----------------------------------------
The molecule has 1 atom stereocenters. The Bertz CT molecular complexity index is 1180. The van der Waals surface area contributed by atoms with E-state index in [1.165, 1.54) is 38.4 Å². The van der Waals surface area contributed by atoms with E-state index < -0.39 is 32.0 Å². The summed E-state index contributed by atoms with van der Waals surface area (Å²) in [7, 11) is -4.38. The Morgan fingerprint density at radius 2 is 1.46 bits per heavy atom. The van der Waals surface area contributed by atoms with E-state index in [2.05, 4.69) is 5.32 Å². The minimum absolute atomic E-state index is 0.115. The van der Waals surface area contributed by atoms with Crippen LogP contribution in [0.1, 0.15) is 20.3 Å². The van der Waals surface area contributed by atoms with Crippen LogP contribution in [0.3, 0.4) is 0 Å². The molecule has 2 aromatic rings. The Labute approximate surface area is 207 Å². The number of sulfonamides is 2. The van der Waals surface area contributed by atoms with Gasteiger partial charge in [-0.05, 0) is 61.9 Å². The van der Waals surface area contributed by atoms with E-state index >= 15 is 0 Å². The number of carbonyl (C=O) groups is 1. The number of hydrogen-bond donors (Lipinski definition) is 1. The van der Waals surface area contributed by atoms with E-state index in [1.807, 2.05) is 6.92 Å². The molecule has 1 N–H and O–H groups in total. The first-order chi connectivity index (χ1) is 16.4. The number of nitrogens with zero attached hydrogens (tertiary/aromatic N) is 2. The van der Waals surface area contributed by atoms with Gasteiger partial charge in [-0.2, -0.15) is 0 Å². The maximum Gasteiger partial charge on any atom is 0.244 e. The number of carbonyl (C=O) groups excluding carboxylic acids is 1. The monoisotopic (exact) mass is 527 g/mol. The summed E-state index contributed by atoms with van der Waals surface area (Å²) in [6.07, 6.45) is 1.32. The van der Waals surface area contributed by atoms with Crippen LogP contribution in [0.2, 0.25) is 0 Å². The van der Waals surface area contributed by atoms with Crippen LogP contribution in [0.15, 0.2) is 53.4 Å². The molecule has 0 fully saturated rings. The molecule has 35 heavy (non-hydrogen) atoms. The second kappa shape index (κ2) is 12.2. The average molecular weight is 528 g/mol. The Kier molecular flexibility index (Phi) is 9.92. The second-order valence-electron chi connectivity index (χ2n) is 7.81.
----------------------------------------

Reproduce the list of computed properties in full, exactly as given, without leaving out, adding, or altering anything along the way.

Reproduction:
The molecule has 1 atom stereocenters. The Bertz CT molecular complexity index is 1180. The van der Waals surface area contributed by atoms with E-state index in [1.165, 1.54) is 38.4 Å². The van der Waals surface area contributed by atoms with E-state index < -0.39 is 32.0 Å². The summed E-state index contributed by atoms with van der Waals surface area (Å²) in [7, 11) is -4.38. The Morgan fingerprint density at radius 2 is 1.46 bits per heavy atom. The van der Waals surface area contributed by atoms with E-state index in [2.05, 4.69) is 5.32 Å². The minimum absolute atomic E-state index is 0.115. The van der Waals surface area contributed by atoms with Crippen LogP contribution in [0.1, 0.15) is 20.3 Å². The van der Waals surface area contributed by atoms with Crippen LogP contribution in [0.3, 0.4) is 0 Å². The molecule has 2 aromatic rings. The Labute approximate surface area is 207 Å². The number of sulfonamides is 2. The van der Waals surface area contributed by atoms with Gasteiger partial charge in [-0.05, 0) is 61.9 Å². The van der Waals surface area contributed by atoms with E-state index >= 15 is 0 Å². The number of carbonyl (C=O) groups is 1. The number of hydrogen-bond donors (Lipinski definition) is 1. The van der Waals surface area contributed by atoms with E-state index in [1.807, 2.05) is 6.92 Å². The molecule has 1 N–H and O–H groups in total. The first-order chi connectivity index (χ1) is 16.4. The number of nitrogens with zero attached hydrogens (tertiary/aromatic N) is 2. The van der Waals surface area contributed by atoms with Gasteiger partial charge in [-0.2, -0.15) is 0 Å². The maximum Gasteiger partial charge on any atom is 0.244 e. The number of carbonyl (C=O) groups excluding carboxylic acids is 1. The monoisotopic (exact) mass is 527 g/mol. The summed E-state index contributed by atoms with van der Waals surface area (Å²) in [6.07, 6.45) is 1.32. The van der Waals surface area contributed by atoms with Crippen LogP contribution in [0.2, 0.25) is 0 Å². The van der Waals surface area contributed by atoms with Crippen LogP contribution in [0.15, 0.2) is 53.4 Å². The molecule has 0 fully saturated rings. The molecule has 35 heavy (non-hydrogen) atoms. The second kappa shape index (κ2) is 12.2. The average molecular weight is 528 g/mol. The Kier molecular flexibility index (Phi) is 9.92. The second-order valence-electron chi connectivity index (χ2n) is 7.81.